Curtailing rights in the name of stability in Central Asia, the EU must insist on meaningful human rights reforms
May 19, Astana: A new briefing paper published by Kazakhstan International Bureau for Human Rights and Rule of Law, Nota Bene, Turkmen Initiative for Human Rights and International Partnership for Human Rights details current trends of curtailing rights in the name of stability in Central Asia.
It is crucial that the EU uses its engagement in this region to denounce these trends and to promote meaningful and systematic reforms to strengthen respect for human rights, democratic participation and access to justice as key guarantees for long-term stability.
The new briefing paper, which was used for EU advocacy in Brussels earlier this month, has been prepared by the four organizations as part of a joint project. It is based on monitoring of human rights developments in Kazakhstan, Tajikistan and Turkmenistan conducted in April 2014 to April 2015.
As documented in the briefing paper, the Kazakhstani, Tajikistani and Turkmenistani governments have increasingly portrayed alternative views and pluralism as a threat to national cohesion, values and traditions and used such arguments to justify repressive measures. This approach reflects fears on the part of the authorities of scrutiny and accountability for their policies. Developments in the wider region of the Soviet Union, in particular events in Ukraine and the recent economic downturn appear to have reinforced such fears. Legitimate security concerns have also been exploited to restrict the peaceful exercise of fundamental rights.
There is currently little space for dissent and open debate on issues of public concern in Kazakhstan, Tajikistan and Turkmenistan.
In Kazakhstan and Tajikistan, no genuine opposition parties are now represented in the parliament, and opposition groups and figures are subjected to intimidation and harassment. Independent media are also under attack, websites arbitrarily blocked, and civil society engagement impeded by problematic legislation and practice. Rather than improving human rights protection in these areas, new legislation recently adopted or initiated in the two countries (such as new provisions affecting freedom of association and assembly) has given rise to concerns of growing restrictions.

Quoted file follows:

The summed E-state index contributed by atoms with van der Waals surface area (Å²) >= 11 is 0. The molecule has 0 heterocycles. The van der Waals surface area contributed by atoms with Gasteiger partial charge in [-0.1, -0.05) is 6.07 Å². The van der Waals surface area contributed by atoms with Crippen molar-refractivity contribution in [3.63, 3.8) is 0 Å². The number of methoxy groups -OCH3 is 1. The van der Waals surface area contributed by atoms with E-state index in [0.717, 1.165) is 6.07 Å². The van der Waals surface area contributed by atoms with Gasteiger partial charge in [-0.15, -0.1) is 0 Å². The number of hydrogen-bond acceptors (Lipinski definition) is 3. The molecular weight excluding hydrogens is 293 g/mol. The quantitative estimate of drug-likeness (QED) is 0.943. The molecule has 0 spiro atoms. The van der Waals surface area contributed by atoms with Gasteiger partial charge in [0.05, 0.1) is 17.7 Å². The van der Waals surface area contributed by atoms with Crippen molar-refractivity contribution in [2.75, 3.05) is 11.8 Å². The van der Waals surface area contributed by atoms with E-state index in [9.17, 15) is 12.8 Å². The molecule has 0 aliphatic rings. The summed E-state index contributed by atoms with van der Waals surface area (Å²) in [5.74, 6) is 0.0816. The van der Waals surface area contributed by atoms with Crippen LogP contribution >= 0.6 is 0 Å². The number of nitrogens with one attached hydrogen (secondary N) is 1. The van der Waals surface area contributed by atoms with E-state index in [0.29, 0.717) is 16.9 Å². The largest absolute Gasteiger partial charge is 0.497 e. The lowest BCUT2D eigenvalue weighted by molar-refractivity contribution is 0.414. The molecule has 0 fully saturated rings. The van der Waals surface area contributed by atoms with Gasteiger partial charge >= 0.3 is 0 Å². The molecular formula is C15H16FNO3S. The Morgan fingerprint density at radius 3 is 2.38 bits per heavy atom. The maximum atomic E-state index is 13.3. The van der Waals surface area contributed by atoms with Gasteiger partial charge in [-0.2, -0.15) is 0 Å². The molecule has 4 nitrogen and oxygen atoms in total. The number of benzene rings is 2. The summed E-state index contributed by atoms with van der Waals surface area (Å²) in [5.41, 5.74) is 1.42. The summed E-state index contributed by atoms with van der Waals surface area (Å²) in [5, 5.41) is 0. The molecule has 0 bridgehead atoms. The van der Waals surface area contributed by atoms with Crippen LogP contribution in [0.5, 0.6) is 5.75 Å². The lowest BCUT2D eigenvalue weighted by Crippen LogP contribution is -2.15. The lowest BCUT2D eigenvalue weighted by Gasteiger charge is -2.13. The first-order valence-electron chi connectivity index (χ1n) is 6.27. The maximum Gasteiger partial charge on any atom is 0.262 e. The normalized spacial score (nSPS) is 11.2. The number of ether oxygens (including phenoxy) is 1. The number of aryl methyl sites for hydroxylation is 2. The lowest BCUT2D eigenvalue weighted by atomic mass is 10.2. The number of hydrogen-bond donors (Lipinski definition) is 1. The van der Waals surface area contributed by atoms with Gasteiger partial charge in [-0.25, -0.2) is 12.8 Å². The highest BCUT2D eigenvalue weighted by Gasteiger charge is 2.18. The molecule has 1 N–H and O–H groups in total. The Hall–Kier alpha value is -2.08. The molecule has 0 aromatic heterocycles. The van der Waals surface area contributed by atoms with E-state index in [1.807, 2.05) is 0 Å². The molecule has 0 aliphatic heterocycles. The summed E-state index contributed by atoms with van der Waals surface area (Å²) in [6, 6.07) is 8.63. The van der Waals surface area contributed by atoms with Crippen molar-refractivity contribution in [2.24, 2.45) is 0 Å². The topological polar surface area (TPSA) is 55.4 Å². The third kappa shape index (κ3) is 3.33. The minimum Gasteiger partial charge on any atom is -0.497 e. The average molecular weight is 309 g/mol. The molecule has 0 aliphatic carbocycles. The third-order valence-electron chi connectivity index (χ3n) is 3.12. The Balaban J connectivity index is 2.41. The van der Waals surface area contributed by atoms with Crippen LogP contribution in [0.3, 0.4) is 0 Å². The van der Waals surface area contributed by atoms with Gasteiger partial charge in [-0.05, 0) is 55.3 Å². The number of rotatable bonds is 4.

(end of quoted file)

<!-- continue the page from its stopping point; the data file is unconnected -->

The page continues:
While several new laws formally aimed at strengthening freedom of expression, freedom of association and other rights have been adopted in Turkmenistan, the situation remains highly repressive in practice. T<span “color:#404040;=”” “=”” style=’orphans: auto;widows: 1;-webkit-text-stroke-width: 0px;word-spacing: 0px’>here is no functioning political opposition, even if two new pro-presidential parties have emerged alongside the pre-existing presidential party, and all media and other sources of information are strictly controlled by the authorities. Independent NGOs cannot operate openly, and anyone who publicly criticizes authorities are at risk of persecution.
There are serious shortcomings in the administration of justice in Kazakhstan, Tajikistan and Turkmenistan, and guarantees for the impendence of the judiciary and fair trials are lacking. Given the difficulties to obtain justice in these countries, a growing number of petitions have been submitted to UN human rights bodies. Such bodies have also highlighted the failure of the authorities of the three countries to take adequate measures to safeguard the rights ofvulnerable groups, such as women, children, migrants, and ethnic, religious, sexual and other minorities. Comprehensive efforts to combat different types of discrimination are urgently needed in the three countries.
On 6-8 May 2015, representatives of the four organizations issuing the briefing paper held a series of meetings with representatives of the European Parliament, the European External Action Service, the European Commission and EU member state representations in Brussels. They were also present at an exchange of views on Central Asia organized by the European Parliament’s Subcommittee on Human Rights on 6 May 2015, where the speakers included Yevgeniy Zhovtis, chair of the board of Kazakhstan International Bureau for Human Rights and Rule of Law.
During the meetings, the representatives of the four organizations urged the EU to use its engagement with the Kazakhstani, Tajikistani and Turkmenistani governments to insist on substantial human rights improvements that bring about real-life changes for residents and do not only amount to window-dressing. They emphasized that the EU should be consistent in its human rights messages to the Central Asian governments, speak out on human rights violations not only behind closed doors but also publicly — whenever appropriate, and condition any deeper relations with these countries on concrete steps to address current concerns. Such steps may, for example, include releasing individuals imprisoned on politically motivated grounds, refraining from implementing and repealing restrictive legislation, and implementing recommendations of international human rights bodies in practice.
In line with the Partnership and Cooperation Agreements (PCAs) the EU has concluded with four out of the five Central Asian countries, as well as it its 2007 Central Asia strategy, it holds political and human rights dialogues with the countries of this region and cooperates with them in a number of areas, including trade, energy, security and rule of law. It has opened delegations in all Central Asian countries except for Turkmenistan and provides financial assistance for reforms. At this time, the EU is reviewing its Central Asia strategy, and processes are under way to ratify a first-ever PCA with Turkmenistan and an enhanced PCA with Kazakhstan. The current EU-Tajikistan PCA entered into force in 2010.
The Oslo Times